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Answers For The Workplace E-Memo

Is Patriotism in the Workplace Offensive?

During the last week of March, 2003, a Richmond Times-Dispatch article reported that Gary Burton, an employee at city hall in Richmond, Virginia, was told to take down an American flag he hung in his office because some were offended by it. Specifically, three other coworkers complained that Burton’s flag was a “de-facto support of the war” in Iraq, and they did not support the war.

I shook my head to make sure I was reading this right: A government employee was told to take down an American flag at a government office because it offended coworkers.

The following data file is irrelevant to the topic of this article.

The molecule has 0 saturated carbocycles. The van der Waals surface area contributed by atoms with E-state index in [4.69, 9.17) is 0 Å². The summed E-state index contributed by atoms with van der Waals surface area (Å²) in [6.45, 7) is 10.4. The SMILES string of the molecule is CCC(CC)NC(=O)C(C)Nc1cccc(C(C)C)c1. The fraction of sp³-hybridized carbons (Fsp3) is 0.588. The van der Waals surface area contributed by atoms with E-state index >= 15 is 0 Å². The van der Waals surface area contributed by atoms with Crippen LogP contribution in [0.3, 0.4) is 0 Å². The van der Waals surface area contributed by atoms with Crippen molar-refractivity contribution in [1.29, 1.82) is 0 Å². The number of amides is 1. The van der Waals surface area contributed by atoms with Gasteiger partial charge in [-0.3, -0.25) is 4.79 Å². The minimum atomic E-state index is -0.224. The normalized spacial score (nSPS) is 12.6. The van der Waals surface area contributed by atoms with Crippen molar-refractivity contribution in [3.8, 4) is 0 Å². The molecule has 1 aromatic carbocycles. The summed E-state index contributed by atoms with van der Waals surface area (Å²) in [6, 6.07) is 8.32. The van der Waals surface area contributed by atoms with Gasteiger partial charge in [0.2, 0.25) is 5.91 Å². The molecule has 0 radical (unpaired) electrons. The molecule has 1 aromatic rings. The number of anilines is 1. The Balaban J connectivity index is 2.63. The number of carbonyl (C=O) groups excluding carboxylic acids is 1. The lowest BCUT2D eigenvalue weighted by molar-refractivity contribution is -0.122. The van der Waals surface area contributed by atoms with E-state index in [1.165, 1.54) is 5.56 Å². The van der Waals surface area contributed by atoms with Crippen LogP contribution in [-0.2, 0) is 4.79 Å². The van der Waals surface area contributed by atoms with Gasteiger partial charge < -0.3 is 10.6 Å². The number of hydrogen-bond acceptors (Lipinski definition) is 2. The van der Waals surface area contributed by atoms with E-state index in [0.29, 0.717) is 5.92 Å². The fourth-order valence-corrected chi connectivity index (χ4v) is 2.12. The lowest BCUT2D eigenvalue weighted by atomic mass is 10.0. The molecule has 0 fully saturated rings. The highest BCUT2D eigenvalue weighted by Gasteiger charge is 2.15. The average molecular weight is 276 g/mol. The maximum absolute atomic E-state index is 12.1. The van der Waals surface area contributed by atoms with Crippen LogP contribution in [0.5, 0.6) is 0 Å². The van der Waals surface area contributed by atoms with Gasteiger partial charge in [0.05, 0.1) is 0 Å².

The question to consider is this: Where do we draw the line for workers to give up their free speech rights because someone is offended? Think about when you’ve been offended by something someone said, or by something in an office. If the first amendment to our constitution carried an "offensiveness" clause, then speech itself would have been eliminated long ago.

I strongly urge employers and managers to exercise caution when restricting expression in the workplace. This is, after all, the United States of America. An American flag is an appropriate symbol to display in this country.
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